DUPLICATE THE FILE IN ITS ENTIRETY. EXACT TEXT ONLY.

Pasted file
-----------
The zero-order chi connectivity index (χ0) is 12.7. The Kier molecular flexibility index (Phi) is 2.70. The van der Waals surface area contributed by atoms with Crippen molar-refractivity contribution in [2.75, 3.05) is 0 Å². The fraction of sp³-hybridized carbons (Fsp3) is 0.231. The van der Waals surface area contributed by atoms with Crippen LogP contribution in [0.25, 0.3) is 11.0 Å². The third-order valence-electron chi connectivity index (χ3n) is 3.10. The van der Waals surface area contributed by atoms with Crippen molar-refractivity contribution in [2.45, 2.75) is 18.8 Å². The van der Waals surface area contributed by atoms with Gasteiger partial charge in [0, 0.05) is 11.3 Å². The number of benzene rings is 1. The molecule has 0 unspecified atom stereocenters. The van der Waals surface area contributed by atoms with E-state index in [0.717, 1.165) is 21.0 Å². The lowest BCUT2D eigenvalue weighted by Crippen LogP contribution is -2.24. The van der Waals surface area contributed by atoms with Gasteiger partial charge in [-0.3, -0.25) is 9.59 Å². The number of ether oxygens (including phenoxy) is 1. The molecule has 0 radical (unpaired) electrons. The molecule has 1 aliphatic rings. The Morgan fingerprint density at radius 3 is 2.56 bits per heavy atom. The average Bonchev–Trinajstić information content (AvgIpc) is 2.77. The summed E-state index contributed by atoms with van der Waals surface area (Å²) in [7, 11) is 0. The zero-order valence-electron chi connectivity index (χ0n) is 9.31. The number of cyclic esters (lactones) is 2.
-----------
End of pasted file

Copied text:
The zero-order chi connectivity index (χ0) is 12.7. The Kier molecular flexibility index (Phi) is 2.70. The van der Waals surface area contributed by atoms with Crippen molar-refractivity contribution in [2.75, 3.05) is 0 Å². The fraction of sp³-hybridized carbons (Fsp3) is 0.231. The van der Waals surface area contributed by atoms with Crippen LogP contribution in [0.25, 0.3) is 11.0 Å². The third-order valence-electron chi connectivity index (χ3n) is 3.10. The van der Waals surface area contributed by atoms with Crippen molar-refractivity contribution in [2.45, 2.75) is 18.8 Å². The van der Waals surface area contributed by atoms with Gasteiger partial charge in [0, 0.05) is 11.3 Å². The number of benzene rings is 1. The molecule has 0 unspecified atom stereocenters. The van der Waals surface area contributed by atoms with E-state index in [0.717, 1.165) is 21.0 Å². The lowest BCUT2D eigenvalue weighted by Crippen LogP contribution is -2.24. The van der Waals surface area contributed by atoms with Gasteiger partial charge in [-0.3, -0.25) is 9.59 Å². The number of ether oxygens (including phenoxy) is 1. The molecule has 0 radical (unpaired) electrons. The molecule has 1 aliphatic rings. The Morgan fingerprint density at radius 3 is 2.56 bits per heavy atom. The average Bonchev–Trinajstić information content (AvgIpc) is 2.77. The summed E-state index contributed by atoms with van der Waals surface area (Å²) in [7, 11) is 0. The zero-order valence-electron chi connectivity index (χ0n) is 9.31. The number of cyclic esters (lactones) is 2.